Book Discussion: Polly Bemis; The Life and Times of a Chinese American Pioneer
“Polly’s life was genuinely fascinating, and it is time to both celebrate the known facts about her and allow the stereotypical, undocumented legends to die out.” Dr. Priscilla Wegars
Join us for a presentation and Q&A with Dr. Wegars as she presents the true story of Polly Bemis.
Date: Wednesday, July 21, 2021
Times: Doors open at 5PM, presentation begins at 6PM
It is time to “set the record straight,” as Idaho author, historian, historical archaeologist, and artifact analyst Dr. Priscilla Wegars explains in her 2020 book, Polly Bemis; The Life and Times of a Chinese American Pioneer.
During this book discussion and presentation with the author, discover the real-life story of Polly Bemis, a Chinese American who lived in Idaho’s backcountry for over 60 years. After audience members will have the opportunity to ask Dr. Wegars questions about the intriguing and complex story of Polly Bemis.
As you learn Polly Bemis’ story, enjoy general admission seating, a cash bar, and concessions for purchase at the Idaho State Museum. This presentation and author Q&A is free and open to the public. Admissions to the new exhibition, “Trailblazing Women of Idaho,” is included with your registration. Polly Bemis is featured in the exhibition as Made of Steel.
We are following current CDC guidance related to masking and physical distancing.
Photo credit: Polly Bemis; The Live and Times of a Chinese American Pioneer, by author Dr. Priscilla Wegars, ISBN 0870046403
About the Book:
Polly Bemis, the mistakenly named “Lalu Nathoy” of books and film, was forcibly brought to the United States, and to Idaho Territory, in 1872 when she was just eighteen. In 1894 she married a Euroamerican man, Charlie Bemis, and they moved to a mining claim on the remote Salmon River; Charlie died in 1922 and Polly died in 1933. Since her death, Polly Bemis’s life has been greatly romanticized. Supposedly, she was a prostitute, “Hong King” was her Chinese owner, and Charlie Bemis “won her in a poker game.” Not one of these statements is true. Polly’s life was genuinely fascinating, and it is time to both celebrate the known facts about her and allow the stereotypical, undocumented legends to die out.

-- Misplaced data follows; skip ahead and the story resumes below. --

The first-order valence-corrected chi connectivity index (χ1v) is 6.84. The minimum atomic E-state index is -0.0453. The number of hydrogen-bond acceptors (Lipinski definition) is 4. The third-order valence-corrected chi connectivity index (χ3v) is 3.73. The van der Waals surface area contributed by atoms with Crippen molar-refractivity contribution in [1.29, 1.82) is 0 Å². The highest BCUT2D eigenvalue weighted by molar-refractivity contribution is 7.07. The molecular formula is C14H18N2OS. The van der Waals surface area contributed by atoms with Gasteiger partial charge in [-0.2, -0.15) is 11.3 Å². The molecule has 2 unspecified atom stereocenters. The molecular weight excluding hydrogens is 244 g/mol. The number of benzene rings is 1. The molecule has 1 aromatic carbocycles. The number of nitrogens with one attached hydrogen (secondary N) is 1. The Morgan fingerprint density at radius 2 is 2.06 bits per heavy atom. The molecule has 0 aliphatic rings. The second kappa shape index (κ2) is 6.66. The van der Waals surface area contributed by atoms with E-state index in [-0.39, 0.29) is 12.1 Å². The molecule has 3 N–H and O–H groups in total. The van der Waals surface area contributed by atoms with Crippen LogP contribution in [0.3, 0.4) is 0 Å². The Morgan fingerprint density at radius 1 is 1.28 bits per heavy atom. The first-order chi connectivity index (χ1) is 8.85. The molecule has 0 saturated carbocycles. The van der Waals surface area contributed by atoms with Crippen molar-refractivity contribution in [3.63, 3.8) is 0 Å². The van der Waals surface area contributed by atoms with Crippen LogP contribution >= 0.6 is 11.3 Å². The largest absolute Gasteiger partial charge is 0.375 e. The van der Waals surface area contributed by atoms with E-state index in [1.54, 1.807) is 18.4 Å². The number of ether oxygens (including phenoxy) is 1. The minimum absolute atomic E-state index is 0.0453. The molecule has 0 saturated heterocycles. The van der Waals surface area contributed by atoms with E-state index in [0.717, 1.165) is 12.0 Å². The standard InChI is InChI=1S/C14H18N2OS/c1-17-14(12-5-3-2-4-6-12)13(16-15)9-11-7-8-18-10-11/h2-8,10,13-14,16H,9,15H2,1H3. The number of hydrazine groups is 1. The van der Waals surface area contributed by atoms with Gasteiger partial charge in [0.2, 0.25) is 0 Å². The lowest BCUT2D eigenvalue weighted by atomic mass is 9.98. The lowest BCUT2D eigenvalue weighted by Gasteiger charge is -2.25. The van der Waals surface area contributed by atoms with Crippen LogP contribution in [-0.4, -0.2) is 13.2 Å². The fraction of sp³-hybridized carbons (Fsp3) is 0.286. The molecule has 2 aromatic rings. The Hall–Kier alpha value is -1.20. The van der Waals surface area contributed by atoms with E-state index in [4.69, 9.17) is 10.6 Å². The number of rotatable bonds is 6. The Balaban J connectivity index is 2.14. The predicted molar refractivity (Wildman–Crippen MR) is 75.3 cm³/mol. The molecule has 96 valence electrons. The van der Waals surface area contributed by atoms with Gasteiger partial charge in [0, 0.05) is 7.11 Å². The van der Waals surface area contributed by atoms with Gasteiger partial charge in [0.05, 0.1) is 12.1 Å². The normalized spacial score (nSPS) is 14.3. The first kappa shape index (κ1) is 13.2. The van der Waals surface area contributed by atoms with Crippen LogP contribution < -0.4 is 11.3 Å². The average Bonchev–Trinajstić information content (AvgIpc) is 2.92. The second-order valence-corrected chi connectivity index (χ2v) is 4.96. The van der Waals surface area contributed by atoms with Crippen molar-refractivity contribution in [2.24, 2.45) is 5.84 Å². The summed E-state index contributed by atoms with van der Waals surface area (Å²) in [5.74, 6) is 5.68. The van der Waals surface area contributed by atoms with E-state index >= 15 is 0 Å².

“Imagine a child—feet permanently deformed by a cultural fetish—raised in destitution; a teenager discarded by her parents, sold to a slaver, pressed into a trans-ocean voyage to a country and language entirely foreign, enduring a horseback journey for hundreds of miles through a wilderness to an isolated mining camp, consigned a new name, never to see or communicate with friends or family again, yet somehow still composing a vigorous life that endeared her to all: this is her story, definitively and meticulously captured by astute historian Dr. Wegars. More than that, it’s the story of an era on a river where people sustained each other with shared work and food, words and kind considerations.” — CORT CONLEY, author of River of No Return and Idaho for the Curious
About the Author:
Priscilla Wegars, Ph.D., of Moscow, is a historian, historical archaeologist, artifact analyst, editor, and proofreader. She founded the University of Idaho’s Asian American Comparative Collection (AACC), a unique resource of artifacts, images, and documentary materials essential for understanding Asian American archaeological sites, economic contributions, and cultural history. Priscilla edited Hidden Heritage: Historical Archaeology of the Overseas Chinese (1993) and co-edited Chinese American Death Rituals: Respecting the Ancestors (2005). She wrote Imprisoned in Paradise: Japanese Internee Road Workers at the World War II Kooskia Internment Camp (2010) and As Rugged as the Terrain: CCC “Boys,” Federal Convicts, and World War II Alien Internees Wrestle with a Mountain Wilderness (2013). She expanded her book for children, Polly Bemis: A Chinese American Pioneer (2003), into the biography of Polly Bemis’ life for adults, Polly Bemis: The Life and Times of a Chinese American Pioneer.